Greenwich Wealth Management – Shady Past and Provisions

Greenwich Wealth Management is a financial advisory firm you should avoid at all costs. The firm seems innocent and genuine at first but it uses multiple unethical tactics to leech money off of its clients. 

Also, its principal has been fined multiple times by regulators because of his carelessness and negligence. Furthermore, the firm has multiple mischievous terms in its agreements that can prove to be extremely detrimental to your financial growth. 

If you’re considering working with this firm, it would be best to go through the following Greenwich Wealth Management review. 

About Greenwich Wealth Management

Greenwich Wealth Management is a financial advisory firm based in Greenwich, Connecticut. Their address is 45 E Putnam Ave #128, Greenwich, CT 06830, US and their contact number is 203-618-0103. 

Michael Freeburg is the founding member of this firm while the managing director is Daniel Sullivan. Other notable people at this firm are Vahan Janjigian, the Chief Investment Officer and Harry Figgie, Director and Wealth Advisor. 

The firm claims to develop and manage custom tailored investment portfolios for high net worth individuals, estates, families, charitable organizations, corporations, endowments, and trusts. Greenwich Wealth Management also offers third party investment management and monitoring service to high net worth individuals, families, trusts, and corporations.

The firm claims to focus on the individual needs of every client, its disclosures tell a different story. 

The disclosures of Greenwich Wealth Management have various conflicts of interest that make it extremely difficult to trust the recommendations of its advisors. For example, the firm makes more money when it puts its clients’ funds at a higher risk than required. More on this in the next section of the review:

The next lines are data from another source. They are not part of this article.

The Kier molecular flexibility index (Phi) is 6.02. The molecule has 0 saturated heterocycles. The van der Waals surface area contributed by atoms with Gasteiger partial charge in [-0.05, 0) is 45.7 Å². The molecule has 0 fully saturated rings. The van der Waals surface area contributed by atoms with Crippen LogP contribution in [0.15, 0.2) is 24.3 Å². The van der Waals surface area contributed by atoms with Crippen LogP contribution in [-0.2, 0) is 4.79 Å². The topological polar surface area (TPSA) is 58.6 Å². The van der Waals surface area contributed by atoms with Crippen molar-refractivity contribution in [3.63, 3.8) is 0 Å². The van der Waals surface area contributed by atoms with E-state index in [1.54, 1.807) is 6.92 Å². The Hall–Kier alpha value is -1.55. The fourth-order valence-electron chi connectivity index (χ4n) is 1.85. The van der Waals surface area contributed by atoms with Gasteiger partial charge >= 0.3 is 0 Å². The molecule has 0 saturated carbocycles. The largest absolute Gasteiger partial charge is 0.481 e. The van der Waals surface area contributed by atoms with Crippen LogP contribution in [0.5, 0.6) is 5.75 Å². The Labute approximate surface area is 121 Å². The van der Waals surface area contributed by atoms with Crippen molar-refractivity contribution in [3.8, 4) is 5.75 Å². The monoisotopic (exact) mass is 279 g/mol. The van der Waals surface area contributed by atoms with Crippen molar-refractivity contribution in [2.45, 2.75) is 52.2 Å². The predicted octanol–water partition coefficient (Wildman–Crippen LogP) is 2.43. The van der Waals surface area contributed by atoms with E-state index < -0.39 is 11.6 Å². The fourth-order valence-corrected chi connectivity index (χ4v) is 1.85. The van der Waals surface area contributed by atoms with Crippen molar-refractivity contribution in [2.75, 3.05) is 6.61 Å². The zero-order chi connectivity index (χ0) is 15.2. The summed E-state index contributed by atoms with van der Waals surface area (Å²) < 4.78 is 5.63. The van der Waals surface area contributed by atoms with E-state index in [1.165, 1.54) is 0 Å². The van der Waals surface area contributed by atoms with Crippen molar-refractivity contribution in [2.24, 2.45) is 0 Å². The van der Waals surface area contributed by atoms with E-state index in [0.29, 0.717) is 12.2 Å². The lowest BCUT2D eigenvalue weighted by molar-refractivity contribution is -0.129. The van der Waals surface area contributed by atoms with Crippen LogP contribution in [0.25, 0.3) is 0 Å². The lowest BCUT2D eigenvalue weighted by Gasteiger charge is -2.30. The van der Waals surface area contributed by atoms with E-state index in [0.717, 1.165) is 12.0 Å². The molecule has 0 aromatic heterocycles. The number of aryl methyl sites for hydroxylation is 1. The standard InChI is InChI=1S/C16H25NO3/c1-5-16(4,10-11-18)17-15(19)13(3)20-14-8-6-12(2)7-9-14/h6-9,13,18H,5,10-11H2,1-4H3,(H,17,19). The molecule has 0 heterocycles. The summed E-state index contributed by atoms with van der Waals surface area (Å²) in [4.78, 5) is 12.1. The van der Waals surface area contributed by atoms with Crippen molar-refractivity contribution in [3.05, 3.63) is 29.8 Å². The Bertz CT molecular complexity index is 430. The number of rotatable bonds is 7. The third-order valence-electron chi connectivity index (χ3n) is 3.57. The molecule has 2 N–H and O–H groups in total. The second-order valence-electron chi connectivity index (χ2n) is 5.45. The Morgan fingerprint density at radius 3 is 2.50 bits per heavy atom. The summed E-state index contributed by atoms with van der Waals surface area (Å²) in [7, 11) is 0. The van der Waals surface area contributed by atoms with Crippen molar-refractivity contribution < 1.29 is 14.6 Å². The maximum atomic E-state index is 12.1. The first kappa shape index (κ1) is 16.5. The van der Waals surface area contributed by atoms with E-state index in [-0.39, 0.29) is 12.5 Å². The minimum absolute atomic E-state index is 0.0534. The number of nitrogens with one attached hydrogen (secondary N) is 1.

Red Flags in Greenwich Wealth Management

Questionable Leadership

Before you start working with any financial advisor, you should search their name in the FINRA BrokerCheck database. There, you can find out about their qualifications, past employers, professional experience, and the legal disputes they have had in their career. 

Michael Freeburg, the founder and principal of Greenwich Wealth Management has a very shady past. His FINRA BrokerCheck listing shows 4 legal disputes. Furthermore, is that all 4 of these disputes are actually regulatory proceedings and Michael was found guilty in all of them. 

First Regulatory Action on Michael Freeburg

Commodity Exchange Inc had initiated the first regulatory action against Michael in 1987. He and two other members of the Commodity Exchange took part in an altercation. 

The authority suspended his trading privileges for two weeks and fined him $25,000. 

Second Regulatory Action on Michael Freeburg

Commodity Exchange Inc initiated the second regulatory action against Michael in 1991. Here, he failed to ensure the submission of accurate trade execution times to the exchange and had to pay a $250 fine. 

Third Regulatory Action on Michael Freeburg

The Commodity Futures Trading Commission took action against Michael in 1992 for reasons unknown. Freeburg settled the administrative action and accepted a conditional registration for 1 year.